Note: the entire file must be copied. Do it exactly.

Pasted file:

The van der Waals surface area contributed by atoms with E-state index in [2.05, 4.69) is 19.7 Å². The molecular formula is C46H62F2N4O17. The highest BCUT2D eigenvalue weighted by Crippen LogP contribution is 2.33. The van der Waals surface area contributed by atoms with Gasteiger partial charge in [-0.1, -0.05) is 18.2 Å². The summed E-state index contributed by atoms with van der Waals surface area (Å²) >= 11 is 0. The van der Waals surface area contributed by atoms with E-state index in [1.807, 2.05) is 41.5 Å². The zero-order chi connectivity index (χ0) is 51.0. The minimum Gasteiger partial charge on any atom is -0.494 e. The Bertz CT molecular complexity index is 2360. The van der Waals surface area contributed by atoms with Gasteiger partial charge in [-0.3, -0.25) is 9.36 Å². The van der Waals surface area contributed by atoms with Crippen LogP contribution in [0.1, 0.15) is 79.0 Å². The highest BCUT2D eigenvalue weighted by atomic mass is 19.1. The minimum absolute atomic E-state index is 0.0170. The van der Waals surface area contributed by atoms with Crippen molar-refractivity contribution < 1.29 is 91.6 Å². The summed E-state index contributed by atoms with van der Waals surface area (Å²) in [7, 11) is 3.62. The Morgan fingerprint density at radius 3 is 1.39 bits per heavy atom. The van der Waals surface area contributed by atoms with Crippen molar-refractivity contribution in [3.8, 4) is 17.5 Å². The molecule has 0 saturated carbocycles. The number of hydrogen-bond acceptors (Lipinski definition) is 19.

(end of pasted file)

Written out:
The van der Waals surface area contributed by atoms with E-state index in [2.05, 4.69) is 19.7 Å². The molecular formula is C46H62F2N4O17. The highest BCUT2D eigenvalue weighted by Crippen LogP contribution is 2.33. The van der Waals surface area contributed by atoms with Gasteiger partial charge in [-0.1, -0.05) is 18.2 Å². The summed E-state index contributed by atoms with van der Waals surface area (Å²) >= 11 is 0. The van der Waals surface area contributed by atoms with E-state index in [1.807, 2.05) is 41.5 Å². The zero-order chi connectivity index (χ0) is 51.0. The minimum Gasteiger partial charge on any atom is -0.494 e. The Bertz CT molecular complexity index is 2360. The van der Waals surface area contributed by atoms with Gasteiger partial charge in [-0.3, -0.25) is 9.36 Å². The van der Waals surface area contributed by atoms with Crippen LogP contribution in [0.1, 0.15) is 79.0 Å². The highest BCUT2D eigenvalue weighted by atomic mass is 19.1. The minimum absolute atomic E-state index is 0.0170. The van der Waals surface area contributed by atoms with Crippen molar-refractivity contribution < 1.29 is 91.6 Å². The summed E-state index contributed by atoms with van der Waals surface area (Å²) in [7, 11) is 3.62. The Morgan fingerprint density at radius 3 is 1.39 bits per heavy atom. The van der Waals surface area contributed by atoms with Crippen molar-refractivity contribution in [3.8, 4) is 17.5 Å². The molecule has 0 saturated carbocycles. The number of hydrogen-bond acceptors (Lipinski definition) is 19.